HP laptop power problems

I am the owner of an HP Pavilion zt3300 laptop which has developed a very expensive problem. the battery on the laptop will only charge when the cord is positioned in just the right position, which usually means propping it up with a heavy object and has broken two power cords so far. It is also, I have noticed, getting worse.

 After changing out the battery and the cord as well as cleaning out the jack on the laptop, I have concluded that the problem is the jack in the computer.  This was clearly evident when I blasted it with duster spray and watched the inside pin dance around in the socket.  Unfortunately, i found the repair manual online and it said that that part of the laptop is saudered directly to the motherboard.  the official way to fix it is to send it in to have it's motherboard replaced, which would cost a minimum of $300.  the cheaper alternative, which I am inclined to do as the laptop is no longer under warrantee, is to crack it open, remove the old plug, and hotwire in a new one with about 1 inch if wire to prevent future problems.  I have read about other people's success with this, however my dad believes that there is a chance of burning up the motherboard.  if this is the case, he says he can probably do it as he has done something similar in his workplace before (automated greenhouse pesticide sprayers.)

Is there any possibility of burning up the motherboard and has anyone else had this problem?

ive had a similar problem on my acer aspire 3680

i plug in the power jack on the side and every once in a while i have to twist around the jack until i get it just right and then it charges

ive noticed my jack can wriggle around with about 3-5 degrees of freedom and im guessing it must be a loose solder joint

ill stick with it for now cause its barely doing that but i dont really have a solution, sorry :frowning:

hmm, if you use the correct soldering iron (i.e. possibly a ColdHeat, google it?) you might be able to do this without burning the motherboard…personally i wouldnt risk it…if your dad works in a lab or something and has experience with this kinda thing then i guess it’s worth a shot

me personally…i wouldnt risk it

I might try it, because the laptop probably isn’t worth much more than it would cost to fix it anymore, and my family has broken 2 cords on it already.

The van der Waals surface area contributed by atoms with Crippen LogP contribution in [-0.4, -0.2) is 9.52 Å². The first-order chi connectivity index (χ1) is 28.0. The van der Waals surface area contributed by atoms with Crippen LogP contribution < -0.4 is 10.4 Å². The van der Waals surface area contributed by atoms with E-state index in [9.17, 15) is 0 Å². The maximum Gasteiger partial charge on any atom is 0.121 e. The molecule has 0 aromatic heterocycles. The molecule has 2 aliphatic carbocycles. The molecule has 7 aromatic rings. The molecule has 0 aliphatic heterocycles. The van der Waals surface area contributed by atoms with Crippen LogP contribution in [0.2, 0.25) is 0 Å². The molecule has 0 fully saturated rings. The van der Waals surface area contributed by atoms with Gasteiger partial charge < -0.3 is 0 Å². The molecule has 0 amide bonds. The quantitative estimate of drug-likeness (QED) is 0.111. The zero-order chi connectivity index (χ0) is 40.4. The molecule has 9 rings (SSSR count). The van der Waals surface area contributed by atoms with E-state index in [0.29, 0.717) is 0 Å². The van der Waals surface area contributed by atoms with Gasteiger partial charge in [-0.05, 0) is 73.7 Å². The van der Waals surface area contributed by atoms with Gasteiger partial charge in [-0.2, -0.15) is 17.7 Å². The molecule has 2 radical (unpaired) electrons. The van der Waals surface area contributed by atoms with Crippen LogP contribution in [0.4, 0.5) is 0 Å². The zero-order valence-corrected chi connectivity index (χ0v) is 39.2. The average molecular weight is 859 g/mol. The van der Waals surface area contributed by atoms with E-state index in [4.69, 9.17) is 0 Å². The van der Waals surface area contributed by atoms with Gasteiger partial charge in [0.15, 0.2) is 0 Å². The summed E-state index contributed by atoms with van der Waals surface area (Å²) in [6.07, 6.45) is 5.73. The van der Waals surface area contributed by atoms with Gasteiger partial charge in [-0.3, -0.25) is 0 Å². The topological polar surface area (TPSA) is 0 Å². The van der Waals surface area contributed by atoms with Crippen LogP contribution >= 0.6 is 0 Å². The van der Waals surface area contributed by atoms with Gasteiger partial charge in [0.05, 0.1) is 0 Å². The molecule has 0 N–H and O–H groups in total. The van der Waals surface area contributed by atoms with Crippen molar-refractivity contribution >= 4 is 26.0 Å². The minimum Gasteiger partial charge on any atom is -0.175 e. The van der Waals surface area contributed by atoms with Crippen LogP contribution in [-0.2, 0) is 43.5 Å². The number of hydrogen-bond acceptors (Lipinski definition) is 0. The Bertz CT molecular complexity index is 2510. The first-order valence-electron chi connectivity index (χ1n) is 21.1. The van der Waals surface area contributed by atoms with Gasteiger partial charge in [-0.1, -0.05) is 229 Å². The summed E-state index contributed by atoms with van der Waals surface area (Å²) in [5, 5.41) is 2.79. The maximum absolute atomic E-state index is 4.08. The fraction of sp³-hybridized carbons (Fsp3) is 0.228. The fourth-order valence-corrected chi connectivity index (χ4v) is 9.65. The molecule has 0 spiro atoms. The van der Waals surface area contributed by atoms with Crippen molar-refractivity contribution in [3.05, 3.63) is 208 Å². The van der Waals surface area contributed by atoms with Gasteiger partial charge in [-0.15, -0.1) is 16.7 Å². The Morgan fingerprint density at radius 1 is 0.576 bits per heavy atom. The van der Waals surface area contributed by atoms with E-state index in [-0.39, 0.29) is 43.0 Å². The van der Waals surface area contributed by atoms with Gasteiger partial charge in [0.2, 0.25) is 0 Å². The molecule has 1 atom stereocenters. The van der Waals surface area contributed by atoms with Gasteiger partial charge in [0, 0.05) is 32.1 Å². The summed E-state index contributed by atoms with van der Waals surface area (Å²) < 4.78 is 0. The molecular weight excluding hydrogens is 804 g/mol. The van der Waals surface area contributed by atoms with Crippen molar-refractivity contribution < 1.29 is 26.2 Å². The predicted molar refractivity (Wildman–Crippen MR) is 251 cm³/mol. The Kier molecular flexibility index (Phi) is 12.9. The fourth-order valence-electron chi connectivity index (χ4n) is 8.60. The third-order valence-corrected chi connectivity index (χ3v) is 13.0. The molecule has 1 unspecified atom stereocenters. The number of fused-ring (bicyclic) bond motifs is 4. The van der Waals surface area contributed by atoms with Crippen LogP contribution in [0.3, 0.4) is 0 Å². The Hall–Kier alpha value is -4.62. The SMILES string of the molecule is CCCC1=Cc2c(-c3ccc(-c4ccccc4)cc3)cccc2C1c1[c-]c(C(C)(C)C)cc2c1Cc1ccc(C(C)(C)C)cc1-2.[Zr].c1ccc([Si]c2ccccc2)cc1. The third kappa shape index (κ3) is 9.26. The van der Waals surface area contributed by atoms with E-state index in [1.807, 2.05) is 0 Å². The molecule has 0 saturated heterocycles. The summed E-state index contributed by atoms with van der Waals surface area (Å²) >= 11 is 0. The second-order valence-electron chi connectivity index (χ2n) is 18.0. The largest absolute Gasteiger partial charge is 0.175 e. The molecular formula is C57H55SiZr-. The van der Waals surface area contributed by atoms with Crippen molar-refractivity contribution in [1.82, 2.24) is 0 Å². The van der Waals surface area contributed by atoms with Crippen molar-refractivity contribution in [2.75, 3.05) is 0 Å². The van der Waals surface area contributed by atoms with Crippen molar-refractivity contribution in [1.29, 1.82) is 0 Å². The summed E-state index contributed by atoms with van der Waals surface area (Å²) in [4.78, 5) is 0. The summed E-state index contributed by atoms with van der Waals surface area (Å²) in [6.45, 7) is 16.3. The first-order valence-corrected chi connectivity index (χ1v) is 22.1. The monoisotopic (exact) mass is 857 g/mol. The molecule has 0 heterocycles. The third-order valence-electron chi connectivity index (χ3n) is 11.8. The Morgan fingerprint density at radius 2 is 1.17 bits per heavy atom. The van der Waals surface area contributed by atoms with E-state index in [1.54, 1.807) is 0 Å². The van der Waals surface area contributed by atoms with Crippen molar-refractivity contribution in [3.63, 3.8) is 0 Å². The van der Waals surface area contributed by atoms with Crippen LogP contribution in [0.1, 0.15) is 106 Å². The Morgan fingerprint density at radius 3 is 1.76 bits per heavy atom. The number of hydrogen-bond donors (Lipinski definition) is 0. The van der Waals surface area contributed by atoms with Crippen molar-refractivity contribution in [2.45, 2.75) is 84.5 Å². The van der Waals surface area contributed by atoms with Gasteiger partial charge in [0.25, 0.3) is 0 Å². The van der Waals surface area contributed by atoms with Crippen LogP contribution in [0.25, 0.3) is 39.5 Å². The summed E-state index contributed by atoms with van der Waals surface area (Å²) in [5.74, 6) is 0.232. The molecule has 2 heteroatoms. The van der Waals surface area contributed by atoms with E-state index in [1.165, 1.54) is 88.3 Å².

If anyone knows where to find a 3/16" DC socket, i’d really be grateful to know.

you can try
or possibly

you might find something there ^](www.sparkfun.com)

OK, after both our identical laptops finally got to the point where they would no longer charge at all, I finally got up the courage to try repairing them. I downloaded the Maintenance and Service manual for them from HP’s website, and proceeded to disassemble my own laptop completely.
Here’s a better description of the problem the laptops were having:
the socket on the inside of the computer that draws power from the cord looks like this on the inside
the problem was, the middle pin that supplies the input voltage was very loose, making a connection almost impossible. My solution was to take apart the laptop completely, attach wire to the pins on the bottom of the motherboard, and run them to another power socket with a larger pin like this
My laptop has an existing hole in the case next to the power socket that I widened to accommodate for the larger plug and glued the new socket over. I had already made an appropriately sized cord for it using one of our old ones. I then reassembled the laptop and plugged in the new cord, but nothing happened. I then tried plugging in the old cord just for the heck of it, and it worked perfectly! not exactly what I had hoped for, but it’s good enough for me.

I believe that the old socket began working again because, when I was attaching the wire leads, I used one large wire saudered over both of the negative pins on the board, which somehow improved the socket’s ability to connect. if this is true, it means that this problem could potentially be fixed on other computers simply by connecting both the negative leads together. I’ll try this on the other laptop tomorrow and see if it works.

Also, I found out that there isn’t actually much threat of physically melting the motherboard of the computer. In fact the only close call that I had was dripping sauder on the keyboard connector, but I managed to get it off again. (although my computer does freak out every time I press the right CTRL key)

EDIT: sorry for the huge images.